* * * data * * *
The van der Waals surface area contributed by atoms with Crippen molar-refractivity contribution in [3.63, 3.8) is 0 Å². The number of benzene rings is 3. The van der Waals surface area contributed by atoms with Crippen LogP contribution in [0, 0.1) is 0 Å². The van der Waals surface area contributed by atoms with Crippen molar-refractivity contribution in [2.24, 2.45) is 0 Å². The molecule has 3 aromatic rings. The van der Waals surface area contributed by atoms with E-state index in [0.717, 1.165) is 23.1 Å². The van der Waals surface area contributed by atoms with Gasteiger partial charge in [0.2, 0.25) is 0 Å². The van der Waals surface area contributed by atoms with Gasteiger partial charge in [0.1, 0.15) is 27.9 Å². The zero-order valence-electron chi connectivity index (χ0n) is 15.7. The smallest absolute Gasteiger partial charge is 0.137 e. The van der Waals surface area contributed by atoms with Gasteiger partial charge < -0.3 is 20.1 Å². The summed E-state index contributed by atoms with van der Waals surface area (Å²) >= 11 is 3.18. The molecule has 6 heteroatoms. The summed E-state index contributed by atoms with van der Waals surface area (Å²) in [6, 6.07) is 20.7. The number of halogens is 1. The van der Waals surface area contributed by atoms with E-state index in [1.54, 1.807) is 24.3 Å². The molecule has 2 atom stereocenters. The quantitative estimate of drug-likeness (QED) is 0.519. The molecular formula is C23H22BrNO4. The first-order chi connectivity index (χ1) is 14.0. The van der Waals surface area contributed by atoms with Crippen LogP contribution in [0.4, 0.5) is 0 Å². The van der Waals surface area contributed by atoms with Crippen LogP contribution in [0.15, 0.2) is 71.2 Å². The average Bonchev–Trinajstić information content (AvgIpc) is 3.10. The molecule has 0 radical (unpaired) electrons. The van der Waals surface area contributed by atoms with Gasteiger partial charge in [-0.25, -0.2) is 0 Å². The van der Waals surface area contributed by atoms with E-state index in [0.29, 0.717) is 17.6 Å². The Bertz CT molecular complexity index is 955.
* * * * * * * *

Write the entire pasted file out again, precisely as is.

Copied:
The van der Waals surface area contributed by atoms with Crippen molar-refractivity contribution in [3.63, 3.8) is 0 Å². The number of benzene rings is 3. The van der Waals surface area contributed by atoms with Crippen LogP contribution in [0, 0.1) is 0 Å². The van der Waals surface area contributed by atoms with Crippen molar-refractivity contribution in [2.24, 2.45) is 0 Å². The molecule has 3 aromatic rings. The van der Waals surface area contributed by atoms with E-state index in [0.717, 1.165) is 23.1 Å². The van der Waals surface area contributed by atoms with Gasteiger partial charge in [0.2, 0.25) is 0 Å². The van der Waals surface area contributed by atoms with Gasteiger partial charge in [0.1, 0.15) is 27.9 Å². The zero-order valence-electron chi connectivity index (χ0n) is 15.7. The smallest absolute Gasteiger partial charge is 0.137 e. The van der Waals surface area contributed by atoms with Gasteiger partial charge < -0.3 is 20.1 Å². The summed E-state index contributed by atoms with van der Waals surface area (Å²) >= 11 is 3.18. The molecule has 6 heteroatoms. The summed E-state index contributed by atoms with van der Waals surface area (Å²) in [6, 6.07) is 20.7. The number of halogens is 1. The van der Waals surface area contributed by atoms with E-state index in [1.54, 1.807) is 24.3 Å². The molecule has 2 atom stereocenters. The quantitative estimate of drug-likeness (QED) is 0.519. The molecular formula is C23H22BrNO4. The first-order chi connectivity index (χ1) is 14.0. The van der Waals surface area contributed by atoms with Crippen LogP contribution in [0.4, 0.5) is 0 Å². The van der Waals surface area contributed by atoms with Crippen LogP contribution in [0.15, 0.2) is 71.2 Å². The average Bonchev–Trinajstić information content (AvgIpc) is 3.10. The molecule has 0 radical (unpaired) electrons. The van der Waals surface area contributed by atoms with Gasteiger partial charge in [-0.25, -0.2) is 0 Å². The van der Waals surface area contributed by atoms with E-state index in [0.29, 0.717) is 17.6 Å². The Bertz CT molecular complexity index is 955.